What Do You Feed Your Pet?
Updated: Apr 29
We are FIRM believers in an true All Natural diet. It is what we feed our dogs and have seen such HUGE improvements in their over all performance, skin, coat, teeth, weight and yes even stool. We want them to have the BEST and be at their BEST so we feed them the BEST.
What ingredients are harmful to my pets and the truth about kibble?
Wheat Wheat is the most common food allergy for dogs and cates, Wheat and Wheat by-product meal. Here's WHY - Dogs/cats can not digest wheat and it has been studied that wheat causes epileptic seizures and celiac disease in dogs. Wheat is a Gluten and unfortunately its cheap. That's why many commercial pet food brands use wheat as a main ingredient. By AAFCO standards it is a natural protein. However it is a filler which allows them to use LESS REAL MEAT in the ingredients. Corn
It has been proven that Corn causes swelling, bloating and other major health issues in pets after long use. Corn goes so deep as to even the corn fed chickens (which by the way is bad for chickens as well) that end up as the partial meat in grocery brand dog food that causes the health issues. Soy Soy also causes bloating and here's a TIP: Bloating can kill your dog. If you didn't know, soy naturally contains plant estrogen which act like the hormonal animal estrogen's and can interfere with reproduction and normal growth in dogs. And guess what? Just like Wheat and Corn, Soy is also used as a protein in commercial brand pet foods. Although soy can be digested by dogs, its gives them gas. By-Product Meal So what IS by-product meal?
Animal by-products are what’s left of a slaughtered animal after the parts intended for human consumption have been removed. This meat processing scrap (known as offal) is considered inedible by many cultures and includes waste material like:
But there are exceptions. Giblets (livers, hearts, gizzards and necks) as well as other organs can still be sold as edible meats as they are — or used to make hot dogs, bologna and sausage.
What is dry kibble?
Dry food is typically made from rendered ingredients, such as chicken meal, poultry by–product meal, and meat and bone meal (MBM). Rendering starts with animal-source ingredients being fed into a massive grinder to reduce them to chunks. The resulting hodgepodge is boiled at high temperatures for hours or even days, turning everything to mush. Fat floats to the top and is skimmed off for other uses. The remainder is dried to a low-moisture, high protein powder suitable for use in dry foods.Some rendered products are better—or worse—than others. Chicken meal, for instance, is likely to be relatively pure, because the rendering plant is usually associated with a slaughterhouse that processes only chickens. On the other end of the spectrum, MBM is the “dumping ground” of the nastiest raw ingredients.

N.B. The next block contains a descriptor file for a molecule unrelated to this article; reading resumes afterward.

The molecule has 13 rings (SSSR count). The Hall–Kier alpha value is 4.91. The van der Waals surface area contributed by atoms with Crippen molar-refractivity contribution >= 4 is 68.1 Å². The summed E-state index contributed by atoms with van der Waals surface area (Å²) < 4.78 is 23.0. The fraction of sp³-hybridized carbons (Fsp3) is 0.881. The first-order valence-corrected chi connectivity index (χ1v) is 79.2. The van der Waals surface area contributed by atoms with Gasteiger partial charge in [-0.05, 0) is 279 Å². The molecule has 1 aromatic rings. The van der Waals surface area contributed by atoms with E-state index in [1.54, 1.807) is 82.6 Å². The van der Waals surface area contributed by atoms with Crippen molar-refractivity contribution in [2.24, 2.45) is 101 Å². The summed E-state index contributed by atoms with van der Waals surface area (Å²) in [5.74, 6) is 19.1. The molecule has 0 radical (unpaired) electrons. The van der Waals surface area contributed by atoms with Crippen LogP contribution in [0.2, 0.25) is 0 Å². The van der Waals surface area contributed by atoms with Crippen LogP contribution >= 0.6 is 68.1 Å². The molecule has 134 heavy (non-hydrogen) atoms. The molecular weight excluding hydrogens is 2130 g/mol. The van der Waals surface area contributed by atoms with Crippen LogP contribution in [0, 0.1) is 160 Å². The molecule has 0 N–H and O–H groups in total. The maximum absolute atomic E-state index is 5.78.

Other ingredients of the dough include carbohydrates, or starch (either grains or starchy vegetables), a vitamin-mineral premix, and water. Adult dogs and cats do not need any carbohydrates in their diet; all these starches do is provide calories. Because they aren’t a natural part of our carnivorous pals’ diets, most of those calories are quickly converted to fat. And then veterinarians wonder why we have a “pet obesity epidemic”!**
What is the better alternative to dry kibble? Raw! Brands that contain Wheat, Corn, Soy and By Products: Pedigree Most Purina brands Iams Kibble's N Bits
Specialty Food brands that contain Wheat, Corn and Soy:
Hill's Science Diet
What is the best food I can feed my dog for kibble?
Make sure the first 5 ingredients on the bag are true foods you would eat yourself such as meats, fruits and veggies. Stay away from Wheat, Corn, Soy and by-product meal.
List of Natural Dog Kibble Foods:
Merrick/Whole Earth Farms
Taste Of The Wild
Stella & Chewy's
Castor & Pollux - Organix, Natrual Ultramix
Party Animal/ Coco-Licious
The first positive step to better your pets health is to transition your pet’s commercial brand food to a truly natural kibble. Adding raw slowly will improve their health even more. To start your puppy or kitten off right, introduce lots of different kinds proteins at an early age.
Older pets, especially those who have been on the same food for an extended period of time, may need a little more time to adjust to their new food. Make a gradual switch to a new food such as below.
How to Transition:
First week - 25% NEW food/ 75% OLD food
Second week - 50% Old & New food
Third week - 75% NEW food / 25% OLD food
Fourth week - All NEW food
Digestive aids such as probiotics like acidophilus can help aid in the digestion of new foods, as well. After a few months of switching gradually, your pet’s digestive system will toughen up and you will be able to decrease or even eliminate the transition period altogether.
Sign up for our Pet Nutrition Class to learn more
*Credit to Dog Food Advisory
** Credit to Little Big Cat - http://www.littlebigcat.com